From Load Balancing to Application Delivery Controllers
As the web evolves, so does the way back-end systems manage the increasing load of users and requests. In the early days of web technology, networks used physical server farms to handle the growing loads. A hardware server load balancer ensured availability of applications for users in these times. Working at a TCP connection level, these load balancers worked to make sure none of the servers were overloaded by requests at any given time.
However, as server environments and networks continue to grow more complex, they demand innovative new solutions for traffic and data management. This has led to the rise of the Application Delivery Controller - a load balancing solution that handles much more than load balancing.
Early Load Balancers
The original load balancers used simple algorithms and metrics to direct requests to the appropriate servers in the network, balancing the load of requests across the available machines. These dedicated hardware balancers were able to handle the traffic of the growing web and ensure that user requests were sent to the same server, helping improve network performance and user satisfaction. Learn more about how load balancing works here.
These relatively simple load balancers performed admirably in that period - however, soon the web would become a more complex and busy place. The number of users on networks skyrocketed as time went on, as did the power of computers and other devices. Requests were now larger, more frequent, and more complicated than the early days of networking. Load balancers needed to evolve beyond spreading requests across multiple servers, and start spreading requests based on other factors such as media type, location, and more.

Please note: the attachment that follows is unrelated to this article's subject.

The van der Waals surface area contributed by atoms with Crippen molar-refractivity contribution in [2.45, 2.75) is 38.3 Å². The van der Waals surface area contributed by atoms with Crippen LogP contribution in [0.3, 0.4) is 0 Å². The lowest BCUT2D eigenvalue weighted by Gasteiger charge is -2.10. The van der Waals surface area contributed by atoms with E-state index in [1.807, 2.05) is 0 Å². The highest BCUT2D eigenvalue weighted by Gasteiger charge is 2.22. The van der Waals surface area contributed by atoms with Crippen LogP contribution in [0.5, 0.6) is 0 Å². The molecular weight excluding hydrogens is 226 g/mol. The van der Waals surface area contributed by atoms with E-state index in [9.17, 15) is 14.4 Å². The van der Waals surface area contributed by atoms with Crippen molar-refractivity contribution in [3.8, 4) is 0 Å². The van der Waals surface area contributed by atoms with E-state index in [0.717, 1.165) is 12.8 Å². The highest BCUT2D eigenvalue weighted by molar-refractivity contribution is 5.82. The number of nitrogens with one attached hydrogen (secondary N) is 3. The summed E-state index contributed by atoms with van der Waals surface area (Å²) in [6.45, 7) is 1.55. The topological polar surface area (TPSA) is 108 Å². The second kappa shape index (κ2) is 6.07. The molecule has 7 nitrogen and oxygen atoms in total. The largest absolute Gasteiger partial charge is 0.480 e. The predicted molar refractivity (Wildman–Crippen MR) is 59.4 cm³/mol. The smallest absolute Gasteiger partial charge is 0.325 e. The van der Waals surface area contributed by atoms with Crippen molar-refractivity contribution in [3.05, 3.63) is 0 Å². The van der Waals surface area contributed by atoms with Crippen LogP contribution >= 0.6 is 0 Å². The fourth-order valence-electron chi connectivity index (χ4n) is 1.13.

With the need to direct traffic based on the type of request, load balancers had a need to look deeper into requests. Manufacturers developed ways to analyze and manipulate HTTP headers to determine action. Analyzing this "Layer 7" header information allows the balancer to make better decisions and optimize the performance of the network to a greater degree.
Privacy concerns created a rise in the number of encrypted traffic and requests as well. Balancers needed to work with outside appliances that de-encrypted requests during SSL sessions, which could further slow down the network and performance for users. SSL accelerators and offloading help take the burden when processing these requests. But they also created headaches for IT departments - as the number of devices necessary to run the network increased, the challenges in maintaining performance multiplied.
Time for a New Technology
Due to the changes above and the rise in internet users, network administrators began looking for new ways to handle traffic. Load balancing is still an important task, but just one of many now. As such, having a dedicated load balancer piece of hardware has become less efficient than a machine that combines many tasks. Maintaining a quality user experience requires powerful solutions - which is where the Application Delivery Controller (ADC) becomes crucial.
Learn more about Application Delivery Controllers in Part II